IUCN threat status:

Vulnerable (VU)

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This bird of prey feeds mainly on geckos and skinks, but also consumes insects, small birds and mice. It hunts from the vantage point of a perch, and snatches its prey from tree trunks, branches, foliage or from the ground (2). The Seychelles kestrel only lays one brood each year, generally from August to October (7). The Seychelles kestrel does not build a nest, but lays its eggs on cliffs high above sea level, in tree holes or on building ledges. It also sometimes uses the abandoned nests of the introduced common myna (Acridotheres tristis) (2). Two to three eggs are laid at a time of increased food abundance, and after an incubation period of around 30 days, the young appear in the nest when food availability is at a maximum (7), giving the chicks the best possible start in life. Both the common myna and another introduced species, the black rat, prey on the nests of Seychelles kestrels (2), and despite the parents' efforts to defend the territory and nest, not all chicks will reach fledging at 38 days of age (7).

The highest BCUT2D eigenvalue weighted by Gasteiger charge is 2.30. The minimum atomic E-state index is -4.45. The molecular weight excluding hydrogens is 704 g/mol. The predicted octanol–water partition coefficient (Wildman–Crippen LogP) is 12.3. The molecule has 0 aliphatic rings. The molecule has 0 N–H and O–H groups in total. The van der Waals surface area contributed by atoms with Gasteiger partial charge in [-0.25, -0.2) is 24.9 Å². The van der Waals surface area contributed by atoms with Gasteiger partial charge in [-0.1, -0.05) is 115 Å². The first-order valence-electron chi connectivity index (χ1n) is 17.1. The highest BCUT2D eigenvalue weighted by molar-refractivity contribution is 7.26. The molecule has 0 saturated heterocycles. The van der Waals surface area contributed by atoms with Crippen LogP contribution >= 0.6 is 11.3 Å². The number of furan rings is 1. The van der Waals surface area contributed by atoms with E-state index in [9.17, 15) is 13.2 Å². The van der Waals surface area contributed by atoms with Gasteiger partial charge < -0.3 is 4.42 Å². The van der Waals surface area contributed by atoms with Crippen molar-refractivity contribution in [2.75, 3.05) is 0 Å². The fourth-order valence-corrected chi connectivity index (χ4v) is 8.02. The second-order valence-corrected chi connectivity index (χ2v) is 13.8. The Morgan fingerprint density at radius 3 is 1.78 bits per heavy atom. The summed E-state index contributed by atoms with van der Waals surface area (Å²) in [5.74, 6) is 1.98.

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Source: ARKive


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